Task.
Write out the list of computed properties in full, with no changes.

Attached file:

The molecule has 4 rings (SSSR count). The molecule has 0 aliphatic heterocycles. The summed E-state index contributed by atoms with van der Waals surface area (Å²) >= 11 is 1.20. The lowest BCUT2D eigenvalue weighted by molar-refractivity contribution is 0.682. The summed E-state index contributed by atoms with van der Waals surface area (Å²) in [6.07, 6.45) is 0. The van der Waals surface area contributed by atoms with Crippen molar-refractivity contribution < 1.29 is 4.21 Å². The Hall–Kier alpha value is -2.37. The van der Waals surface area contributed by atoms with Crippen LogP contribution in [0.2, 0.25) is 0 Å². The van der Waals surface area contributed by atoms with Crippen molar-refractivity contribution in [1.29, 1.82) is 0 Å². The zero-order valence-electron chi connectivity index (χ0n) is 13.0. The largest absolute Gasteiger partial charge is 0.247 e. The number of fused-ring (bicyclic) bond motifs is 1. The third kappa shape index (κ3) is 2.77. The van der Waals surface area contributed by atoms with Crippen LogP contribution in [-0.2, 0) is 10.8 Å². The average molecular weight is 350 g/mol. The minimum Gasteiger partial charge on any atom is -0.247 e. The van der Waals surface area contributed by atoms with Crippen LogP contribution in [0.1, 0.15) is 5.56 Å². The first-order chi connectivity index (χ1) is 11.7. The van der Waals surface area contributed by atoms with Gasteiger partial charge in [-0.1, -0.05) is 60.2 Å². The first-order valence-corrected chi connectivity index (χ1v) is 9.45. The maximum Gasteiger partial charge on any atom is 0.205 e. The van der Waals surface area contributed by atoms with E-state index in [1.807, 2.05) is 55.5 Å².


The molecule has 4 rings (SSSR count). The molecule has 0 aliphatic heterocycles. The summed E-state index contributed by atoms with van der Waals surface area (Å²) >= 11 is 1.20. The lowest BCUT2D eigenvalue weighted by molar-refractivity contribution is 0.682. The summed E-state index contributed by atoms with van der Waals surface area (Å²) in [6.07, 6.45) is 0. The van der Waals surface area contributed by atoms with Crippen molar-refractivity contribution < 1.29 is 4.21 Å². The Hall–Kier alpha value is -2.37. The van der Waals surface area contributed by atoms with Crippen LogP contribution in [0.2, 0.25) is 0 Å². The van der Waals surface area contributed by atoms with Crippen molar-refractivity contribution in [1.29, 1.82) is 0 Å². The zero-order valence-electron chi connectivity index (χ0n) is 13.0. The largest absolute Gasteiger partial charge is 0.247 e. The number of fused-ring (bicyclic) bond motifs is 1. The third kappa shape index (κ3) is 2.77. The van der Waals surface area contributed by atoms with Crippen LogP contribution in [-0.2, 0) is 10.8 Å². The average molecular weight is 350 g/mol. The minimum Gasteiger partial charge on any atom is -0.247 e. The van der Waals surface area contributed by atoms with Crippen LogP contribution in [0.1, 0.15) is 5.56 Å². The first-order chi connectivity index (χ1) is 11.7. The van der Waals surface area contributed by atoms with Gasteiger partial charge in [-0.1, -0.05) is 60.2 Å². The first-order valence-corrected chi connectivity index (χ1v) is 9.45. The maximum Gasteiger partial charge on any atom is 0.205 e. The van der Waals surface area contributed by atoms with E-state index in [1.807, 2.05) is 55.5 Å².